5.  Internal and External. Every provision in each lease must be examined including, for example, whether or not the Landlord’s approval of a new Tenant as an Assignee rather than as a sub-tenant excuses the current Tenant from further liability.

If so, or if not, a Purchaser of the Landlord’s position should request updated financials of all successor tenants. Hopefully, when the Lease was first drafted or in the purchase contract provision was made for requiring financial statements on demand. Otherwise, the current Tenant (or Landlord) may not be compelled to provide one. Knowing what items of equipment and personality go with the departing tenant or remain after the sale are often referenced in the Lease.

6.  Physical Examination. Purchasers are benefited by a physical examination not only by the Purchaser itself, but also by a building engineer or inspector. It may be that costly repairs need to be made for safety or government compliance, which might be used to offset the purchase price. It would be helpful to check with the applicable zoning or building department to determine if the building qualifies or perhaps has ever been cited under environmental, federal, state, and local legal and administrative guidelines.

All told, there are a number of important leasehold analyses which need to be examined when purchasing property that includes a lease. The tools to discover problems prior to purchase may not be obvious but they exist in your attorney’s lexicon.

I received an unexpected offer to purchase my business. What do I do now?

Many business owners have been caught off guard by the receipt of an unexpected offer from a third party to purchase their business. Here are six immediate steps that you should consider taking if this happens to you.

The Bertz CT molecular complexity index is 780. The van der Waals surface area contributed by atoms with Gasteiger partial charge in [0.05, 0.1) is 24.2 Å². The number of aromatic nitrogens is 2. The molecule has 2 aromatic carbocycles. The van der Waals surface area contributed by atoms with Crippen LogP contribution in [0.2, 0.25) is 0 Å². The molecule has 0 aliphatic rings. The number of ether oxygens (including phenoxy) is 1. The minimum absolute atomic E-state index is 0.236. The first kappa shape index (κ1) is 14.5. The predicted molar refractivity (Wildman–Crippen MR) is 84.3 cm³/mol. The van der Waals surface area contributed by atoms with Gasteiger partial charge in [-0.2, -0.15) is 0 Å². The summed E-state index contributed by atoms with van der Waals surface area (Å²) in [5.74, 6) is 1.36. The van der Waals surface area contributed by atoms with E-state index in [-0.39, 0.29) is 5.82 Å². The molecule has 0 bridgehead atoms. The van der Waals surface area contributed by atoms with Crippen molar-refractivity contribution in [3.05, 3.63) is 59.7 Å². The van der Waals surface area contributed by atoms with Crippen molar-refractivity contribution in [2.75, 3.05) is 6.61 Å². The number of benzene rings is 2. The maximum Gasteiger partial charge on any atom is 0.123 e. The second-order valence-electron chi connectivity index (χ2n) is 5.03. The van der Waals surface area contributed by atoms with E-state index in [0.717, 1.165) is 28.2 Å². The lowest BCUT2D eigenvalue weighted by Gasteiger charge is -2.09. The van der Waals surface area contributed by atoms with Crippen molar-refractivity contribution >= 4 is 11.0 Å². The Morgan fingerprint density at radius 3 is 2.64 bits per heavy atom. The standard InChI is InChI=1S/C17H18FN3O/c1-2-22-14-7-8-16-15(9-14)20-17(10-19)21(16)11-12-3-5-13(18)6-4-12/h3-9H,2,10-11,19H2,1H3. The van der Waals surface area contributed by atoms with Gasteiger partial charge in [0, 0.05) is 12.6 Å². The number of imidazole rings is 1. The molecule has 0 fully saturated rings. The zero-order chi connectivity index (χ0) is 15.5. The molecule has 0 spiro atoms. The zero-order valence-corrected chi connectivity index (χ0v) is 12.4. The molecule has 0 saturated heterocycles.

1) Request a letter of intent. If you haven’t received a signed letter of intent (LOI) from the prospective purchaser, you should request one. The LOI should indicate the purchase price and the other material terms of the transaction. The LOI should also indicate the structure of the transaction (i.e., stock sale or asset sale), the expected timing of the transaction and whether the prospective purchaser will need to raise funds from a third party to pay the purchase price. LOIs are also helpful in fleshing out whether there will be an “exclusivity period” during which you will be prohibited from shopping your business to third parties. LOIs are typically non-binding (except with respect to exclusivity as described above), but they are useful in establishing the parameters of the transaction and in identifying the key issues that will need to be resolved.

2) Request the execution of a confidentiality agreement. You should not discuss the possibility of selling your business to any party that has not executed a confidentiality agreement for your benefit. In addition to covering business and financial information about your company, the confidentiality agreement should restrict the prospective purchaser from disclosing the fact that discussions are taking place concerning the sale of the business or the status of any such discussions.